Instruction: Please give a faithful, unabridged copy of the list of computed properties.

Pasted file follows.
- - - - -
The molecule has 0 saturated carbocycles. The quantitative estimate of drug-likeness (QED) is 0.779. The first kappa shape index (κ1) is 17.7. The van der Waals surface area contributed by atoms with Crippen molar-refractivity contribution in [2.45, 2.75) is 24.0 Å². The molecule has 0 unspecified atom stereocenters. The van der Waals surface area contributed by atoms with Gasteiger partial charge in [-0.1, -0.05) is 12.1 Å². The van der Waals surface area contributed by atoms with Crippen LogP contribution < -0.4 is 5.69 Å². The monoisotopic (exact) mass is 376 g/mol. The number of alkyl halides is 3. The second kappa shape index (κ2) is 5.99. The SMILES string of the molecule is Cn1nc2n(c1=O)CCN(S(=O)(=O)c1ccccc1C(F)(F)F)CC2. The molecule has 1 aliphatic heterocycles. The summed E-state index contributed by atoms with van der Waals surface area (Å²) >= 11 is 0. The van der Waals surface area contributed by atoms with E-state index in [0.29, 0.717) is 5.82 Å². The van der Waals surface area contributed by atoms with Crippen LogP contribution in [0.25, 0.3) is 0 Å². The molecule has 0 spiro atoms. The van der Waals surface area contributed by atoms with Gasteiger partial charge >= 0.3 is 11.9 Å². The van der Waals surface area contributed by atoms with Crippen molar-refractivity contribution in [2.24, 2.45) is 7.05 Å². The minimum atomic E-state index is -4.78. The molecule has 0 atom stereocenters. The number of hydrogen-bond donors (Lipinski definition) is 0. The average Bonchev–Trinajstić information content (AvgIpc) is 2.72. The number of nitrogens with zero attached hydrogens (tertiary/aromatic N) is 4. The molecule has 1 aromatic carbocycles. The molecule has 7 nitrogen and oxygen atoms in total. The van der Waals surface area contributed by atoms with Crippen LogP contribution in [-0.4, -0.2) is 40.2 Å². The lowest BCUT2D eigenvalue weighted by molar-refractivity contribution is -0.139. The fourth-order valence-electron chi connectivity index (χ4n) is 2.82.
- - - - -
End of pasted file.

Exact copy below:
The molecule has 0 saturated carbocycles. The quantitative estimate of drug-likeness (QED) is 0.779. The first kappa shape index (κ1) is 17.7. The van der Waals surface area contributed by atoms with Crippen molar-refractivity contribution in [2.45, 2.75) is 24.0 Å². The molecule has 0 unspecified atom stereocenters. The van der Waals surface area contributed by atoms with Gasteiger partial charge in [-0.1, -0.05) is 12.1 Å². The van der Waals surface area contributed by atoms with Crippen LogP contribution < -0.4 is 5.69 Å². The monoisotopic (exact) mass is 376 g/mol. The number of alkyl halides is 3. The second kappa shape index (κ2) is 5.99. The SMILES string of the molecule is Cn1nc2n(c1=O)CCN(S(=O)(=O)c1ccccc1C(F)(F)F)CC2. The molecule has 1 aliphatic heterocycles. The summed E-state index contributed by atoms with van der Waals surface area (Å²) >= 11 is 0. The van der Waals surface area contributed by atoms with E-state index in [0.29, 0.717) is 5.82 Å². The van der Waals surface area contributed by atoms with Crippen LogP contribution in [0.25, 0.3) is 0 Å². The molecule has 0 spiro atoms. The van der Waals surface area contributed by atoms with Gasteiger partial charge >= 0.3 is 11.9 Å². The van der Waals surface area contributed by atoms with Crippen molar-refractivity contribution in [2.24, 2.45) is 7.05 Å². The minimum atomic E-state index is -4.78. The molecule has 0 atom stereocenters. The number of hydrogen-bond donors (Lipinski definition) is 0. The average Bonchev–Trinajstić information content (AvgIpc) is 2.72. The number of nitrogens with zero attached hydrogens (tertiary/aromatic N) is 4. The molecule has 1 aromatic carbocycles. The molecule has 7 nitrogen and oxygen atoms in total. The van der Waals surface area contributed by atoms with Crippen LogP contribution in [-0.4, -0.2) is 40.2 Å². The lowest BCUT2D eigenvalue weighted by molar-refractivity contribution is -0.139. The fourth-order valence-electron chi connectivity index (χ4n) is 2.82.